I’ve recently been coaching some entrepreneurs presenting at upcoming investor conferences. It’s something I’ve done for years and still enjoy. I remember the first investor pitches I gave and the first I heard, and can appreciate how “blind” many entrepreneurs are flying when doing their first investor presentation.
by Dan Rua…just a VC, living vicariously thru entrepreneurs…
Category Archives: fundraising presentation
Mar 27 comments
Although my advice is always tailored to the entrepreneur and company at hand, there is one nugget I try to share with all. Remember the goal of your presentation and don’t wander too far from it. In most situations, the goal is to Excite, Engage & Exit with the Ask.
Excite: Focus on what is most exciting about you and your business. Don’t get bogged down in re-hashing your business plan. If your technology is truly disruptive, make that point clear. If your team brings significant experienced or unique relationships, hit that. If customers are seeing immediate ROI from your products, put that front and center. Your number 1 job in an investor pitch is to generate excitement, preferably very early in your presentation. Getting audiences to shift forward in their chairs and pay attention is much more important than hitting the “textbook” areas of business analysis.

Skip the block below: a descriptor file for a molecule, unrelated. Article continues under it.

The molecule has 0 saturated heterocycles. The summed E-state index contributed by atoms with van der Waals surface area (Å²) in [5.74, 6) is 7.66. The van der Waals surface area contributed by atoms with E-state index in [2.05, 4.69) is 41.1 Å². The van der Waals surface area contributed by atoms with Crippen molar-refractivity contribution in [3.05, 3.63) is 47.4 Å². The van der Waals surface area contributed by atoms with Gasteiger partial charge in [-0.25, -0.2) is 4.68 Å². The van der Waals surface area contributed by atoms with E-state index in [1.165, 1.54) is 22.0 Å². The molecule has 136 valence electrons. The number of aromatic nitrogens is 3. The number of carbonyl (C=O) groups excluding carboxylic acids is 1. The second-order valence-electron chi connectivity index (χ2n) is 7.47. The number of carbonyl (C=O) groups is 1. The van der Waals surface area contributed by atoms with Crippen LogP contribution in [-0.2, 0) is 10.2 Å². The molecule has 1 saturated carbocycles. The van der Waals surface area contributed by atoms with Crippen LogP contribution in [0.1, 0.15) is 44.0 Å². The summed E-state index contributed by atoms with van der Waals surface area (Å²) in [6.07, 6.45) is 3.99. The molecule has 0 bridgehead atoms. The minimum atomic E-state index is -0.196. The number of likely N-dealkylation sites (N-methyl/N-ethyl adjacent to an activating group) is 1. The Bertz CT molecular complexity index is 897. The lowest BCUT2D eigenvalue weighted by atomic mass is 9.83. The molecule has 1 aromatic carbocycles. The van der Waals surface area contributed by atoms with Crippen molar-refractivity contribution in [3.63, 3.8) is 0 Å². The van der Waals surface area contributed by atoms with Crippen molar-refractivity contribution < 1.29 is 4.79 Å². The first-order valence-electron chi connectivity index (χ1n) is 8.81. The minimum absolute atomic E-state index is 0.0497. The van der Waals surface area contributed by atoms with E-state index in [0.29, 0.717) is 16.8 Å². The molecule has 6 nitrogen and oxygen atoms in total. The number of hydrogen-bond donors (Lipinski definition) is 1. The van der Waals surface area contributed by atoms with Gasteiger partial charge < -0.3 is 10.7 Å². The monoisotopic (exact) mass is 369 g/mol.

Engage: If the forum is a conference, then Engage means to deliver your message in a way most people will understand. Ditch the technical jargon and provide real-world examples of creating value for customers. If there is a unique pain point for your customer, share that story because it could evoke immediate understanding/emotion from your audience. If the forum is a partner meeting, then also look for opportunities to bring the audience into a discussion. Ask “how often X has happened” to them, their companies or their families — something you fix. Ask about the firm’s approach to investing so you understand them better and can relate to that in your presentation. Do something to drive two-way discussion — a partner meeting presentation that goes one-way is almost always deadly.
Exit with the Ask: Always, always, always end with a slide that details what you’re asking for or proposing. Don’t douse audience excitment with a dead-end close. You need to funnel the audience’s interest in your presentation into a decision point. Note, however, that the ask isn’t always just an investment amount. To the contrary, the ask at a conference may just be to get audience members to your booth for further questions. The ask at a partner meeting typically involves a dollar amount, but also includes understanding process “next steps” — driving due diligence or a subsequent meeting. By presenting your Ask to an excited and engaged audience, with your key Ask, you’ve maximized your chances for success. At the worst, making the Ask will help you avoid wasted time. If you didn’t excite the listener and they don’t react to your Ask, it’s a good sign to improve your pitch and focus your energies on your next prospect.